Acquiring and processing of COSY or HETCOR spectrum

Make sure that the H1> prompt is shown in the PNMR program (type, if necessary: nu h1 <enter>). Type: cosy <enter> or hetcor <enter> and follow the prompts. Recommended is 2 seconds for relaxation delay for cosy and hetcor, 4 scans or multiple or 4 for number of scans. Make sure that the C13> prompt is shown in the PNMR program (type, if necessary: nu c13 <enter>). Press: dept <enter>. After data acquisition, the program asks whether the data should be processed automatically. Press "Yes" or "No" as desired. To process the data manually with macros, press <ctrl+F5> and open the appropriate macro Aii_cosy.mac for COSY and <ctrl+F6> and Aii_hetcor.mac for HETCOR. Choose borders by pushing "Yes" or "No", adjust data display by typing: mh <enter>. For COSY, the MH values range 2-4, for HETCOR MH value range 15-25. Look for off-diagonal peaks. Zoom by typing: zo <enter> and select expansion region with mouse, or type <f> and enter start and end of zoom for both dimensions. To print contour plot, type: p1 <enter>, to exist 2D contour plot, type: 1d <enter>.

Relaxation time (T1) guide

This can be done either for 1H or 13C. Adjust the prompt in PNMR as desired. Type: invrec <enter> and follow the prompts.The relaxation delay RD must be at least 6 times the longest expected T1 to get an accurate measurement. There is default list t1list for the file containing delay times, or new ones can be used. Type: <enter> to show the list. Acquire data by typing <enter>. For processing in the NUTS program, type: a1 <enter>. This executes the processing commands in link a1. Use link a3 and set s1 to the last one (7) is processing stored spectra from an earlier experiment. Use LB ~ 1 for C13. Zoom and trim phase by zo <enter> and pe <enter>, or ap <enter>. Process T1 data with macro Aii_t1.mac (press <ctrl+F7> and open). Enter data acquisition parameters. Display stacked plot with arrow keys or vertical slider, print stacked plot: z <enter>, and to exit press <enter>. Calculate T1 value by entering zoom mode: zo <enter>, select peak to be measured by clicking and holding left mouse bottom to left of peak and drag to right. Selected peak is shown in red. Expand selected peak: <ctrl+E>. Get relaxation data by integrating selected peak for each spectrum in series and save results: gr <enter>. Show X-Y plot of peak integration vs. time: dr <enter>, optimize fit: o <enter> (select "T1 31R" method). Print data: p <enter>.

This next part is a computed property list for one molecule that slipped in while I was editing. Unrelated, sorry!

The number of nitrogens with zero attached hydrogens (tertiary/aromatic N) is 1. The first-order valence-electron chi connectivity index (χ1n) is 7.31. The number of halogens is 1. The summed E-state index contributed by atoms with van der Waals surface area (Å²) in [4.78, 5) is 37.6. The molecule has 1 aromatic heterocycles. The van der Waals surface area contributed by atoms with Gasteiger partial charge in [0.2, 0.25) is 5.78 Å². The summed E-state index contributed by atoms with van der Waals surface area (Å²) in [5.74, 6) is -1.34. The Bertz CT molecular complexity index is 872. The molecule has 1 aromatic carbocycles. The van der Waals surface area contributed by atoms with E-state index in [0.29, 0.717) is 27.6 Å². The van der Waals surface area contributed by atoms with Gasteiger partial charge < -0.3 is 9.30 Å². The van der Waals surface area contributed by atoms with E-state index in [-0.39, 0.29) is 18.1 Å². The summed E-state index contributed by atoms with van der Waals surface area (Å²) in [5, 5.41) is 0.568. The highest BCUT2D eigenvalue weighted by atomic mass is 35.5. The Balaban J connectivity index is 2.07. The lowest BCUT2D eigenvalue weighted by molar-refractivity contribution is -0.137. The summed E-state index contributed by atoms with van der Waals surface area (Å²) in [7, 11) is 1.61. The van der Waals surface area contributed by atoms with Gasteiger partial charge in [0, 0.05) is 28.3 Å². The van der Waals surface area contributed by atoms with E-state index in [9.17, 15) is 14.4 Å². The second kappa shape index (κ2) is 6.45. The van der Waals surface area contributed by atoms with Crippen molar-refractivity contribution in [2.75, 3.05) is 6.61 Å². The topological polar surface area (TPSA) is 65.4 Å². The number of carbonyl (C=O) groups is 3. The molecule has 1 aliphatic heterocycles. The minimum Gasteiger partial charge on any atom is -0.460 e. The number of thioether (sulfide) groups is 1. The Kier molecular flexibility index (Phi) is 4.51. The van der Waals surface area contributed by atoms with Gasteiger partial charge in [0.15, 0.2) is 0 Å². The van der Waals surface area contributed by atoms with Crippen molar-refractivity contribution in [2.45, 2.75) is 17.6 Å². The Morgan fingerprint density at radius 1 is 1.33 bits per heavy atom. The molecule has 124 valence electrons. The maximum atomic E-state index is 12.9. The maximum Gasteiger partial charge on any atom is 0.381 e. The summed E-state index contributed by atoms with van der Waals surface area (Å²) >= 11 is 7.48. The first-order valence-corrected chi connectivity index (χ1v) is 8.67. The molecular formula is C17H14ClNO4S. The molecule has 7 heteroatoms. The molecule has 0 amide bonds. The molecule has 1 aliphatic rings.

Kinetics Experiment guide

First run spectrum on reference sample and use fo command to properly position the spectrum. Prepare and equilibrate reactions to same temperature as magnet.

In the PNMR program, type: kinetic <enter> and follow the prompts. For the initial delay use approximately 20% of the expected half-life of the reaction such that about half of the spectra will be taken before the mid-point of the reaction. All times are in seconds. For number experiments, try 20. For the time between mixing and starting NMR acquisition, the PNMR program counts down the time, starting at the moment the mixing starts (at a later prompt), 30-60 seconds to mix may be appropriate. Keep pressing <enter> until the end of the list of delays. For the pulse width, the program either requests the 90 degree pulse width or reads it from the pulse file. Follow prompts and press <enter> when ready to mix. In the NUTS program, process first spectrum by typing a1 <enter>, and run kinetics macro via <ctrl+F9>, follow prompts, and adjust stacked plot amplitude with Page Up / Page Down, arrow keys, or vertical slider. Follow gr <enter>, dr <enter> commands as outlined for the relaxation time (T1) guide. Choose fit function: f <enter>, optimize fit, o <enter>. Exit data reduction by pressing <enter>. Repeat for other regions. Use NUTS d1 command to list delay times.

Changing Samples and Finishing up

Remove the sample by pressing the EJECT button, take out the sample, remove the spinner, insert the next sample or the standard H2O spectrum into the spinner and insert the tube with spinner into the magnet as elucidated above.


Page created by Alexander Goroncy.